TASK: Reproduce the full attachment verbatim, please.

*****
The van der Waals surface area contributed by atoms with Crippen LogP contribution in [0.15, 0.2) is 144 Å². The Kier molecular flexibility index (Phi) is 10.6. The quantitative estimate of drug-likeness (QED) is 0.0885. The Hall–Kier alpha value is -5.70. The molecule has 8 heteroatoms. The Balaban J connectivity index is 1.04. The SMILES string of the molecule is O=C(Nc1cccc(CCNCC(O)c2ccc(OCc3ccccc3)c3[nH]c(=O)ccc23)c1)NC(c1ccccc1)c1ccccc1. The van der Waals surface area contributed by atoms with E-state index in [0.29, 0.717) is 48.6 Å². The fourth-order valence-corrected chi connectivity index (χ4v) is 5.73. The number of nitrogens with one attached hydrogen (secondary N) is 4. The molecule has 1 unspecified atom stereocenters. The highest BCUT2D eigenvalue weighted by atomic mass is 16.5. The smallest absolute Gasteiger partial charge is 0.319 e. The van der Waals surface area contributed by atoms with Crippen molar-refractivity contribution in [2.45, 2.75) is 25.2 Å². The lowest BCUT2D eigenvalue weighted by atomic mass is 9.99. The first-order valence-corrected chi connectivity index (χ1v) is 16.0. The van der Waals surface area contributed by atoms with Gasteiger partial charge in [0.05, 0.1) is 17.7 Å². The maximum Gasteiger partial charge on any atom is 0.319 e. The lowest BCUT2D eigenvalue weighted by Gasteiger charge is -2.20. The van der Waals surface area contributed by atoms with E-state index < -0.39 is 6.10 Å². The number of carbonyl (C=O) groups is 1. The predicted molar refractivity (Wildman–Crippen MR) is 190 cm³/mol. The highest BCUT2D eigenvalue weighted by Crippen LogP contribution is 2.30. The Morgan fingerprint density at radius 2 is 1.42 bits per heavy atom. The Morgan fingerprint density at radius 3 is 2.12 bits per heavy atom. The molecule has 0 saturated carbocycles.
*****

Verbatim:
The van der Waals surface area contributed by atoms with Crippen LogP contribution in [0.15, 0.2) is 144 Å². The Kier molecular flexibility index (Phi) is 10.6. The quantitative estimate of drug-likeness (QED) is 0.0885. The Hall–Kier alpha value is -5.70. The molecule has 8 heteroatoms. The Balaban J connectivity index is 1.04. The SMILES string of the molecule is O=C(Nc1cccc(CCNCC(O)c2ccc(OCc3ccccc3)c3[nH]c(=O)ccc23)c1)NC(c1ccccc1)c1ccccc1. The van der Waals surface area contributed by atoms with E-state index in [0.29, 0.717) is 48.6 Å². The fourth-order valence-corrected chi connectivity index (χ4v) is 5.73. The number of nitrogens with one attached hydrogen (secondary N) is 4. The molecule has 1 unspecified atom stereocenters. The highest BCUT2D eigenvalue weighted by atomic mass is 16.5. The smallest absolute Gasteiger partial charge is 0.319 e. The van der Waals surface area contributed by atoms with Crippen molar-refractivity contribution in [2.45, 2.75) is 25.2 Å². The lowest BCUT2D eigenvalue weighted by atomic mass is 9.99. The first-order valence-corrected chi connectivity index (χ1v) is 16.0. The van der Waals surface area contributed by atoms with Gasteiger partial charge in [0.05, 0.1) is 17.7 Å². The maximum Gasteiger partial charge on any atom is 0.319 e. The lowest BCUT2D eigenvalue weighted by Gasteiger charge is -2.20. The van der Waals surface area contributed by atoms with E-state index < -0.39 is 6.10 Å². The number of carbonyl (C=O) groups is 1. The predicted molar refractivity (Wildman–Crippen MR) is 190 cm³/mol. The highest BCUT2D eigenvalue weighted by Crippen LogP contribution is 2.30. The Morgan fingerprint density at radius 2 is 1.42 bits per heavy atom. The Morgan fingerprint density at radius 3 is 2.12 bits per heavy atom. The molecule has 0 saturated carbocycles.